Rating: 4 / 5
Nine years ago, South Korean auteur Park Chan-wook unveiled a masterpiece of revenge and punishment to astounding acclaim.
‘Oldboy’ left viewers both repulsed and riveted by its Greek tragedy and nightmarish psychology, earning status as a cult favourite and bagging the coveted Grand Prix at the 2004 Cannes Film Festival along the way.
Under normal circumstances, the thought of Hollywood remaking such an extraordinary film for an American audience would sound like blasphemy.
Remakes in general are thought of as lazy or uncreative because studios are simply recycling an existing recipe with English language ingredients.
But with Spike Lee at the helm of this ‘Oldboy’ interpretation, well, the storied director of ‘Malcolm X’ (1992) and ‘Do the Right Thing’ (1989) certainly has enough goodwill to earn himself the benefit of the doubt.
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So how does the 2013 version stack up with 2004’s?
To our relief, brilliantly well.
If you’ve never seen the Korean original, you will be blown away.
Josh Brolin and Elizabeth Olsen star in 'Oldboy'
And even if you have, there is enough meat here for you to chew on anyways. You might know what is coming, but the suspense, performances and sly deviations will keep you on the edge of your seat nevertheless.
Amazingly, Lee has successfully found a great spin on the story without losing the sadistic spirit of Park’s vision.
Placing this alongside Matt Reeves’ ‘Let Me In’ (2010) and David Fincher’s ‘The Girl with the Dragon Tattoo’ (2011), we bet people are starting to rethink their blanket aversion to Hollywood remakes.
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This adaptation tells the story of Joe Doucett (Josh Brolin), a selfish and vile man who is mysteriously abducted. Neither he nor the viewers know who is behind this or why he is being imprisoned, but we can tell that this is a despicable man who probably had it coming.
Joe learns via television that he has been framed for the rape and murder of his wife, and it is this shock coupled with his desire to make amends with his orphaned daughter Mia that turns him around.
Spike Lee's remake is just as violent as the original
He begins writing letters to his daughter that serves both as a confessional and a journal, while simultaneously getting in shape.
Two decades are spent building up his body, endurance and fighting prowess, and the results are quite startling.
Brolin’s transformation from the flabby figure in the movie’s opening scenes to a well-muscled killing machine is nothing short of remarkable, akin to Tom Hanks’ physical commitment in ‘Cast Away’.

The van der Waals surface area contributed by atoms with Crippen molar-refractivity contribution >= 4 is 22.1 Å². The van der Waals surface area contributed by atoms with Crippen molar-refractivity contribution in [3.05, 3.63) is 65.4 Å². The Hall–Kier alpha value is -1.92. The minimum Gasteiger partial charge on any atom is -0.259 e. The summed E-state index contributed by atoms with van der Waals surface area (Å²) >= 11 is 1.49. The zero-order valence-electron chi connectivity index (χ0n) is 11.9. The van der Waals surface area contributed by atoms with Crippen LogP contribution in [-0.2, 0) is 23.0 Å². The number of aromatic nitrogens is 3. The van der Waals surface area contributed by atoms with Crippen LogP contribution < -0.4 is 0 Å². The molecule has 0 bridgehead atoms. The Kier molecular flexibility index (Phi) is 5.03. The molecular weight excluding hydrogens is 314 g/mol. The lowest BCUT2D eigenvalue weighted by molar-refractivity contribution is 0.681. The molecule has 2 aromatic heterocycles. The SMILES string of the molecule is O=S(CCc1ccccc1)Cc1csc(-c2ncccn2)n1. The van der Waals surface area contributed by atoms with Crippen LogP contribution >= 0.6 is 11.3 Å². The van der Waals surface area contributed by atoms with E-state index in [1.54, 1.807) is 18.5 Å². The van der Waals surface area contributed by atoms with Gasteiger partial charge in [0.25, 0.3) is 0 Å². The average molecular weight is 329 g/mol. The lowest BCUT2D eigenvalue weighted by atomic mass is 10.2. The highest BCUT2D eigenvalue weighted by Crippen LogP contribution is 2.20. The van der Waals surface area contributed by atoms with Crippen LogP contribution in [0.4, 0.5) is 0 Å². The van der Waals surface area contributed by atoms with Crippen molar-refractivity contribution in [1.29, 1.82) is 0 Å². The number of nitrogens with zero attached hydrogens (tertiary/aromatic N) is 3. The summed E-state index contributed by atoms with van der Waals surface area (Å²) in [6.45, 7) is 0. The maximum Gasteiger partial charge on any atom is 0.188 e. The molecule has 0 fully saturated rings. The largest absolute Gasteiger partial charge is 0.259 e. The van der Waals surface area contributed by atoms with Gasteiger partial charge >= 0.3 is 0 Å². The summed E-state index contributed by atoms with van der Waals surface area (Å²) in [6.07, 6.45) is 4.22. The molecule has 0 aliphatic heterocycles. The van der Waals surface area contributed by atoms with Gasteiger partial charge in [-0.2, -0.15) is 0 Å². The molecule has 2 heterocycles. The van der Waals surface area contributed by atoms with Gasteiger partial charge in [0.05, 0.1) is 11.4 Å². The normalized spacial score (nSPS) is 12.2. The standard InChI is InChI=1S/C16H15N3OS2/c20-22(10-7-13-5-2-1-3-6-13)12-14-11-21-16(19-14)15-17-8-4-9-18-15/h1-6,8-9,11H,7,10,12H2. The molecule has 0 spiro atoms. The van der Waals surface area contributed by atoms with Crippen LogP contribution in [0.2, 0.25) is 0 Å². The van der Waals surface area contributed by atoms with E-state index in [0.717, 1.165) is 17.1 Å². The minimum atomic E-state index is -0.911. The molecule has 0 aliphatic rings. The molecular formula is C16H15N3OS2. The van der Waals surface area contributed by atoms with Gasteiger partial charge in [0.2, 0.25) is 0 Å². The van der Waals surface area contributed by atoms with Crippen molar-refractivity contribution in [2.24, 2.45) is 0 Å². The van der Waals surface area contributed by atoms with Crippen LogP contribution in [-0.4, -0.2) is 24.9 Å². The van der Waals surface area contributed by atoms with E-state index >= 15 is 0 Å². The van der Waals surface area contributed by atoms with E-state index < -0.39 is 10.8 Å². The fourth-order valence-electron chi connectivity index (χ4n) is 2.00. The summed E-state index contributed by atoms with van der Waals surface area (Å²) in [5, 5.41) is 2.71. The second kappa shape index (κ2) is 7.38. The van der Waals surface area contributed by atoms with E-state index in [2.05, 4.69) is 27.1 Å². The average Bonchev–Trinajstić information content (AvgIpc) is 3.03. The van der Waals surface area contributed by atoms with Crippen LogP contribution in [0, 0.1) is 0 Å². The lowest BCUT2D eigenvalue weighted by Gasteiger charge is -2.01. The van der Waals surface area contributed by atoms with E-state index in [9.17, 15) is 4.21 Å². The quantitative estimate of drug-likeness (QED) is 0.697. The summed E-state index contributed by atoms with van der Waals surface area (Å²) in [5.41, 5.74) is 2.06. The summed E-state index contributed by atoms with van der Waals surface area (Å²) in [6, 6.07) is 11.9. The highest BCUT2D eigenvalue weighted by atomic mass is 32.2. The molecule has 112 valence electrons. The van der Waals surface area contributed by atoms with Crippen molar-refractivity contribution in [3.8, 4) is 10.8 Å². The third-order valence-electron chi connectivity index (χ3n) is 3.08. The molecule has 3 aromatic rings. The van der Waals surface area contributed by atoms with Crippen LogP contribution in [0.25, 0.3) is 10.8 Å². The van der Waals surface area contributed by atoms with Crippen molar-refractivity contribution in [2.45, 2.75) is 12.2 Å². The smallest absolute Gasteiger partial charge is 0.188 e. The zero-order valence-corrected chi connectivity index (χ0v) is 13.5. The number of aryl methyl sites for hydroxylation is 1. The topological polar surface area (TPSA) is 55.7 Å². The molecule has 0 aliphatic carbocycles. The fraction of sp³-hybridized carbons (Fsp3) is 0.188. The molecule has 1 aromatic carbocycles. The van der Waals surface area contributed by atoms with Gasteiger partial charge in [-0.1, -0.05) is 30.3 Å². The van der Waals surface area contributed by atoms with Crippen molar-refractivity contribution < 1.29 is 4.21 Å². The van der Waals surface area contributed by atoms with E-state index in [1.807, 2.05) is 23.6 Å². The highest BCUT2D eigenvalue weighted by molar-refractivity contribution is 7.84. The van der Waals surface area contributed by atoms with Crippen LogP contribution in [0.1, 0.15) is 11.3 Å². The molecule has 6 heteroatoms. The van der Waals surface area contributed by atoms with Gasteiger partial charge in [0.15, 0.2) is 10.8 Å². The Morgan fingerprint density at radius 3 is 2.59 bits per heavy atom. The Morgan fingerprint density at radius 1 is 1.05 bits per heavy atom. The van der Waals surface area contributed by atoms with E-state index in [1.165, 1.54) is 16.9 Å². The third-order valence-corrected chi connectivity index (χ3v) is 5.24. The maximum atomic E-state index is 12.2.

Lee chooses to focus more on Joe’s past and incarceration more than Park, and this is where Brolin’s performance truly shines. His journey from an alcoholic degenerate to a remorseful and focused individual is nicely defined and quite believable.
Eventually, Joe is mysteriously released and this is where the real narrative fun begins. He is forced to race against time to figure out his captor’s identity and agenda before Mia is murdered.
He gets help from his childhood friend Chucky (Michael Imperioli) and a nurse named Marie Sebastian (Elizabeth Olsen).
Besides Brolin, Olsen is this film’s other standout, delivering a compassionate and attention-grabbing performance that should propel her from an indie darling into the world of summer blockbusters. (She has already signed on to ‘Godzilla’ and ‘The Avengers: Age of Ultron’).
The plot is naturally tweaked, but rest assured, the twist ending is intact.
Fans of the 2004 version will still get queasy, but those who aren’t familiar will outright lose their lunch. And we mean that in the best, most courteous way possible.
Iconic scenes from the original, such as the hammer-happy hallway fight sequence, are updated with clever variations. And ultimately, it is these touches that keeps Lee’s version from simply being a facsimile.
Have you watched the original 'Oldboy'? What do you think of Spike Lee's version? Post your comments below
Formerly the Music Editor of JUICE Magazine, Hidzir Junaini is now a writing ronin by day and vampire slayer by night. Subsisting only on coffee and naivety, the 27-year-old scribe aspires to finally complete his long-gestating novel to lukewarm reviews some time in the near future. Until then, he can be found writing about film, music, nightlife and television with the misplaced confidence unique to most Mass Communications graduates.